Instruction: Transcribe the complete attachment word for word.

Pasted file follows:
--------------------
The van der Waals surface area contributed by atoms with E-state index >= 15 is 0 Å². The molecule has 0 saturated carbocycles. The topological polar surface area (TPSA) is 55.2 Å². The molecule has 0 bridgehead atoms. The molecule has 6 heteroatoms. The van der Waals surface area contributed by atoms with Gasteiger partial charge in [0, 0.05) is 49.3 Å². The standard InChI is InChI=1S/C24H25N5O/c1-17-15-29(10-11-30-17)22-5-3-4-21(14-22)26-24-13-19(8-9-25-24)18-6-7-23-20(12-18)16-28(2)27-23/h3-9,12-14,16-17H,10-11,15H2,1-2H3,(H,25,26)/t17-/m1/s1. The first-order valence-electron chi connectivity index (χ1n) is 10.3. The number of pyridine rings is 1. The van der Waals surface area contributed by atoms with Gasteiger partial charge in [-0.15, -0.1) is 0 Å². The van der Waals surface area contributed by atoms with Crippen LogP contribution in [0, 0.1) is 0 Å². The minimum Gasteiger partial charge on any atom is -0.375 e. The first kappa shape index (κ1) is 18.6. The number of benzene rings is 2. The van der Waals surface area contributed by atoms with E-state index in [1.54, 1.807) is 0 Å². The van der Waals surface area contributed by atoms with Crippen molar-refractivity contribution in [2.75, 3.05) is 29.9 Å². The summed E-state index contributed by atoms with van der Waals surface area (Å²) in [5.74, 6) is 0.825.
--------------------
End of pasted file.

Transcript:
The van der Waals surface area contributed by atoms with E-state index >= 15 is 0 Å². The molecule has 0 saturated carbocycles. The topological polar surface area (TPSA) is 55.2 Å². The molecule has 0 bridgehead atoms. The molecule has 6 heteroatoms. The van der Waals surface area contributed by atoms with Gasteiger partial charge in [0, 0.05) is 49.3 Å². The standard InChI is InChI=1S/C24H25N5O/c1-17-15-29(10-11-30-17)22-5-3-4-21(14-22)26-24-13-19(8-9-25-24)18-6-7-23-20(12-18)16-28(2)27-23/h3-9,12-14,16-17H,10-11,15H2,1-2H3,(H,25,26)/t17-/m1/s1. The first-order valence-electron chi connectivity index (χ1n) is 10.3. The number of pyridine rings is 1. The van der Waals surface area contributed by atoms with Gasteiger partial charge in [-0.15, -0.1) is 0 Å². The van der Waals surface area contributed by atoms with Crippen LogP contribution in [0, 0.1) is 0 Å². The minimum Gasteiger partial charge on any atom is -0.375 e. The first kappa shape index (κ1) is 18.6. The number of benzene rings is 2. The van der Waals surface area contributed by atoms with E-state index in [1.54, 1.807) is 0 Å². The van der Waals surface area contributed by atoms with Crippen molar-refractivity contribution in [2.75, 3.05) is 29.9 Å². The summed E-state index contributed by atoms with van der Waals surface area (Å²) in [5.74, 6) is 0.825.